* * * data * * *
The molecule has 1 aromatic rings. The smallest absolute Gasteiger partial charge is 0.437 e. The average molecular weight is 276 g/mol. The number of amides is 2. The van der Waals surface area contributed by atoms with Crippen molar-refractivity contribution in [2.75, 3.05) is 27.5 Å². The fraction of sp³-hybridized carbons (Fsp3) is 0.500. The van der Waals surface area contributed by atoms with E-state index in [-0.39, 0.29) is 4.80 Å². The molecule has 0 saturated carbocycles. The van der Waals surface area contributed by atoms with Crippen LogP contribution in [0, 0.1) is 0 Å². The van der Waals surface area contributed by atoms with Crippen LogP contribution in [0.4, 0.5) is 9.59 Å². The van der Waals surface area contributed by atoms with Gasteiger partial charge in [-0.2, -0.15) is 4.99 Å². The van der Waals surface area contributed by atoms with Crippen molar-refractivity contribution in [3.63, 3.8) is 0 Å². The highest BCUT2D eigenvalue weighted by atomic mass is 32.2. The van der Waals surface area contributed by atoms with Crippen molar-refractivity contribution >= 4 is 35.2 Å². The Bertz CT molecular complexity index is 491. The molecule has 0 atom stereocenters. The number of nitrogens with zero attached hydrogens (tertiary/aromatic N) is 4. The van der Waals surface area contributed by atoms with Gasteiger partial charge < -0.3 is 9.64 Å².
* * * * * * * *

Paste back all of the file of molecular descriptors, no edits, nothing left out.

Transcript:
The molecule has 1 aromatic rings. The smallest absolute Gasteiger partial charge is 0.437 e. The average molecular weight is 276 g/mol. The number of amides is 2. The van der Waals surface area contributed by atoms with Crippen molar-refractivity contribution in [2.75, 3.05) is 27.5 Å². The fraction of sp³-hybridized carbons (Fsp3) is 0.500. The van der Waals surface area contributed by atoms with E-state index in [-0.39, 0.29) is 4.80 Å². The molecule has 0 saturated carbocycles. The van der Waals surface area contributed by atoms with Crippen LogP contribution in [0, 0.1) is 0 Å². The van der Waals surface area contributed by atoms with Crippen LogP contribution in [0.4, 0.5) is 9.59 Å². The van der Waals surface area contributed by atoms with Gasteiger partial charge in [-0.2, -0.15) is 4.99 Å². The van der Waals surface area contributed by atoms with Crippen molar-refractivity contribution in [3.63, 3.8) is 0 Å². The highest BCUT2D eigenvalue weighted by atomic mass is 32.2. The van der Waals surface area contributed by atoms with Crippen molar-refractivity contribution >= 4 is 35.2 Å². The Bertz CT molecular complexity index is 491. The molecule has 0 atom stereocenters. The number of nitrogens with zero attached hydrogens (tertiary/aromatic N) is 4. The van der Waals surface area contributed by atoms with Gasteiger partial charge < -0.3 is 9.64 Å².